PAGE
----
Yes, there's an irony that so many people are so angry in a generation that, on the whole, is materially far more pampered than any that has gone before it. Government has something, but not everything, to do with that. Part of the explanation is that as long as some people possess or receive things that other people don't and some people get to be or do things that other people don't - which is to say always, sinful human nature will incline people toward resentment and blame seeking.

What "might be missing" is that no, Big government is not a code word for health care legislation, rather it's a reference to the fact that government is more and more involved in every aspect of our lives. Government beneficense (when that's what even is) comes at a price, and I'm not talking about monetary. Along with our "entitlements" piled on top of entitlements we have constantly new laws piled on top of old laws and regulations piled on top of regulations, with few ever sunsetted or re-evaluated. If you put me in a strait-jacket but feed me really well I'm still going to resent the strait-jacket.

Some ofthe public ire is mis-directed at the Federal Government to be sure, people should take a closer look at their state and local level regulation. Zoning laws, just to cite one example, are not (yet) within the purview of the Federal Goverment. I wonder if the Roman Empire, for all it's faults, had the number of mala prohibita restrictions we do? Doesn't really matter though, even if it was/is worse somewhere else. If Joe stomps on my toe and Bob hits me in the head with a brick I'm still not going to thank Joe for stomping on my toe just because what Bob did was worse.

Ken Schenck said...

Craig, I still have the same question I had for Rick. Do you think that people who voted for Obama feel this way enough to vote differently than they would have otherwise? I accept some of Rick's argument about people staying home, although I have this stereotype in my mind of Democrats in presidential elections taking people to vote who's default is not to vote anyway.

John, I still wonder if there's something else in the equation that has brought the deficit and big government question to a head. I suspect it is the health care issue at least in part. Maybe it accounts for it fairly well?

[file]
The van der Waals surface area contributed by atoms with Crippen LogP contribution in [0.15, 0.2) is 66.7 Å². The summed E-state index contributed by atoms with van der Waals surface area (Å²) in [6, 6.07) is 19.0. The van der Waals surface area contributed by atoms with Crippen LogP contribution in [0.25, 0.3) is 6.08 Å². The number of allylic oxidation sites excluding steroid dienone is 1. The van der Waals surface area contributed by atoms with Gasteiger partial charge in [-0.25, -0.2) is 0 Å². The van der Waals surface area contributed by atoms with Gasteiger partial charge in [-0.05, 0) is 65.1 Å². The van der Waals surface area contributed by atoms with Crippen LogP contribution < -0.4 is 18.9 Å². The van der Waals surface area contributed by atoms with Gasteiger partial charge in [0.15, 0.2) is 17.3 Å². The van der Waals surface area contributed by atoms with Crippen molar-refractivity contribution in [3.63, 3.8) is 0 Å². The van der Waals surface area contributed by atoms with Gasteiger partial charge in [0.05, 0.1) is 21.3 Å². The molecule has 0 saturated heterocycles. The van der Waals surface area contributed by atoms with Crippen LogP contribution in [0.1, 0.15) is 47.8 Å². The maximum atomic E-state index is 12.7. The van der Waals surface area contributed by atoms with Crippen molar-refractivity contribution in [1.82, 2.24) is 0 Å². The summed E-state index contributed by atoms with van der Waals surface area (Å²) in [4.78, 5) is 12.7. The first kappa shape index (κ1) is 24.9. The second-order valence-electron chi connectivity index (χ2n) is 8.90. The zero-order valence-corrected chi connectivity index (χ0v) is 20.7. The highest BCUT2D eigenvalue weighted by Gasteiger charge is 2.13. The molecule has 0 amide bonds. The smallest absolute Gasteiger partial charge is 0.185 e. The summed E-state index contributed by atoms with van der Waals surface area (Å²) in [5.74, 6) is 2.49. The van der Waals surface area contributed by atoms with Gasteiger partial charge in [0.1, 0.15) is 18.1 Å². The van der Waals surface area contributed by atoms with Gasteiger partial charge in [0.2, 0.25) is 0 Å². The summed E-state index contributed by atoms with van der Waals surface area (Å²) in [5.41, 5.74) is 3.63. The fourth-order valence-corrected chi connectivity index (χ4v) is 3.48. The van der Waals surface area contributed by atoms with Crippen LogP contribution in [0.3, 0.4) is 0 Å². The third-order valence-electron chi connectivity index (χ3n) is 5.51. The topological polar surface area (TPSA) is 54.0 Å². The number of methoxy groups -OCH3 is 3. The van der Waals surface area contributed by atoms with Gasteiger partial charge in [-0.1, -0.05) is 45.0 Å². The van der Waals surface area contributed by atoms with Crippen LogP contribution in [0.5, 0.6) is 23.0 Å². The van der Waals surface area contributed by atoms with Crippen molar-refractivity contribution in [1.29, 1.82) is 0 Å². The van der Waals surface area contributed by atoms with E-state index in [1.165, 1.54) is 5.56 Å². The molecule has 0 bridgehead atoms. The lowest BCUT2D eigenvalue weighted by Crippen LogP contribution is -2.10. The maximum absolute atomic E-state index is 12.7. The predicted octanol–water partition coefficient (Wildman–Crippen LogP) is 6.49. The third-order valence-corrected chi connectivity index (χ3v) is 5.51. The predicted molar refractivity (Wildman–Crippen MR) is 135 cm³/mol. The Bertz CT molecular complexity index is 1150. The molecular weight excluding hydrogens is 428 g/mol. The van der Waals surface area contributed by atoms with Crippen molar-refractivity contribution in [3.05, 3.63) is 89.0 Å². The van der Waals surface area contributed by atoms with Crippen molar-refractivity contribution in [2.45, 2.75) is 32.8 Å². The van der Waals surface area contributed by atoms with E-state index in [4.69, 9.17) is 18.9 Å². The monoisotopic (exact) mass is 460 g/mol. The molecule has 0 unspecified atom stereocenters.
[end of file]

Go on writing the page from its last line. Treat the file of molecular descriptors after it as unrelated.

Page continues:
::athada:: said...


I present an article I think you will enjoy, by Paul Krugman. As he is in a very tiny minority - liberal economists - I trust you will read with a hermetic of suspicion. Even so, and his policy suggestions aside, I think he points out some data that gets lost in the ire.

*total gov't employment (includes local, state) has actually declined since Jan. '09
*Of the $600 billion in stimulus, 40% (!) are "expenditures" in the form of tax cuts
*federal gov't expenditures last 2 years have only risen 3% (after inflation), which is slower yet than the two before those

Meg Parton said...

OK. I attempted to read every response and ended up thinking of a response to responses. Does that make sense? That all became a bit confusing,so, in order to stay on topic, I would like to respond to your post, Dr. Schenck.

Anger and frustration towards the government can seem heated and full of emotion, I'll give you that. Not everyone who spews angry rhetoric will be able to give you a very factual reason as to why they are upset at the way the government is running our country. Ironically enough, those are usually the people who are interviewed on news spots.

With that in mind, let me please say that I do feel somewhat of a punch to the gut when I see or hear someone talk about people with opposing ideas as if they are full of only emotion and no rationality. I read as much of the health care bill that I could, attended town hall meetings, asked questions, and read a "layman's" version of the bill as well. I revisited Ludwig VonMises economic theory. I read historical texts as well as current political texts. I have to say, that although emotion is involved in my political thoughts, my ideologies are not based on that emotion.

And I'm not alone. Although I am not a Tea Party member (I'm not a Republican either- or a Democrat, for that matter), and I don't plan on becoming one, I was all too curious about the rallies taking place, and decided to go to one. I took pictures, talked to people, and observed the scene overall. The one I went to in particular was in Oceanside, CA. There were people of ALL races there, all ages, and everyone was on their best behavior (except for one gentleman who appeared to be high. He was wearing tie-dye, swimming in the fountain, and playing a small guitar- singing nonsensically. I don't think he was on either side. haha).

The people I spoke with were working men and women who simply wanted to feel as if their vote mattered. To feel as if the work they were doing was helping their families survive and thrive, not paying for saving a seal or turtle mentioned in some earmark of a bill that had nothing to do with the environment. And of course, being in CA, these people didn't want their hard earned money to continue to support all of the illegal immigrants that are crossing their border less than an hour from that rally.